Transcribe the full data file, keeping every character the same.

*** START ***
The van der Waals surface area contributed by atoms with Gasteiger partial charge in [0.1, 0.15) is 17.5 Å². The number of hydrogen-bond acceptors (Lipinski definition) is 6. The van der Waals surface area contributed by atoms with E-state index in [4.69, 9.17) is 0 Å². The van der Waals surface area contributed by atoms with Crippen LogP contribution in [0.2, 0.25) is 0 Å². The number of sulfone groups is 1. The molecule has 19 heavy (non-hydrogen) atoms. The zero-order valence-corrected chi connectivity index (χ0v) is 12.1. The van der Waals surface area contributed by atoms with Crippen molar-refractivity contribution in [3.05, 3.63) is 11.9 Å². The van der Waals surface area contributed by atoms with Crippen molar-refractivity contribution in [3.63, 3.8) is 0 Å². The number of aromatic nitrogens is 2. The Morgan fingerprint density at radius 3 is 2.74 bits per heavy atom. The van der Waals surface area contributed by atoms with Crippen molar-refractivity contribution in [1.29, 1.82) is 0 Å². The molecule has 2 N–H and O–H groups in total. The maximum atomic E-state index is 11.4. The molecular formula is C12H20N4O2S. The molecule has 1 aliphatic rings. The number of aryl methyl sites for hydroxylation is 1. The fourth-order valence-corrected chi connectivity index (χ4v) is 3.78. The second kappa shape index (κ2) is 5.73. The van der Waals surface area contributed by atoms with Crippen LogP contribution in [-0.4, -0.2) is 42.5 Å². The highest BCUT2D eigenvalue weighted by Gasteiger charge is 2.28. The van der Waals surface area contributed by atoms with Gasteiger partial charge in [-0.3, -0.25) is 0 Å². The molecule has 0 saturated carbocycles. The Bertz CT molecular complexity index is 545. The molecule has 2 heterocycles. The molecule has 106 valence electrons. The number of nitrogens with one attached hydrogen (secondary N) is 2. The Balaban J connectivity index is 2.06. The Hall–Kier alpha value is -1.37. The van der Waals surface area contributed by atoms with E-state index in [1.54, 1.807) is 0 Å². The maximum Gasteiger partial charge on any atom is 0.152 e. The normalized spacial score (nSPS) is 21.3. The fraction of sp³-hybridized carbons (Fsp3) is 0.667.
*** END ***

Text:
The van der Waals surface area contributed by atoms with Gasteiger partial charge in [0.1, 0.15) is 17.5 Å². The number of hydrogen-bond acceptors (Lipinski definition) is 6. The van der Waals surface area contributed by atoms with E-state index in [4.69, 9.17) is 0 Å². The van der Waals surface area contributed by atoms with Crippen LogP contribution in [0.2, 0.25) is 0 Å². The number of sulfone groups is 1. The molecule has 19 heavy (non-hydrogen) atoms. The zero-order valence-corrected chi connectivity index (χ0v) is 12.1. The van der Waals surface area contributed by atoms with Crippen molar-refractivity contribution in [3.05, 3.63) is 11.9 Å². The van der Waals surface area contributed by atoms with Crippen molar-refractivity contribution in [3.63, 3.8) is 0 Å². The number of aromatic nitrogens is 2. The Morgan fingerprint density at radius 3 is 2.74 bits per heavy atom. The van der Waals surface area contributed by atoms with Crippen molar-refractivity contribution in [1.29, 1.82) is 0 Å². The molecule has 2 N–H and O–H groups in total. The maximum atomic E-state index is 11.4. The molecular formula is C12H20N4O2S. The molecule has 1 aliphatic rings. The number of aryl methyl sites for hydroxylation is 1. The fourth-order valence-corrected chi connectivity index (χ4v) is 3.78. The second kappa shape index (κ2) is 5.73. The van der Waals surface area contributed by atoms with Crippen LogP contribution in [-0.4, -0.2) is 42.5 Å². The highest BCUT2D eigenvalue weighted by Gasteiger charge is 2.28. The van der Waals surface area contributed by atoms with Gasteiger partial charge in [-0.3, -0.25) is 0 Å². The molecule has 0 saturated carbocycles. The Bertz CT molecular complexity index is 545. The molecule has 2 heterocycles. The molecule has 106 valence electrons. The number of nitrogens with one attached hydrogen (secondary N) is 2. The Balaban J connectivity index is 2.06. The Hall–Kier alpha value is -1.37. The van der Waals surface area contributed by atoms with E-state index in [1.54, 1.807) is 0 Å². The maximum Gasteiger partial charge on any atom is 0.152 e. The normalized spacial score (nSPS) is 21.3. The fraction of sp³-hybridized carbons (Fsp3) is 0.667.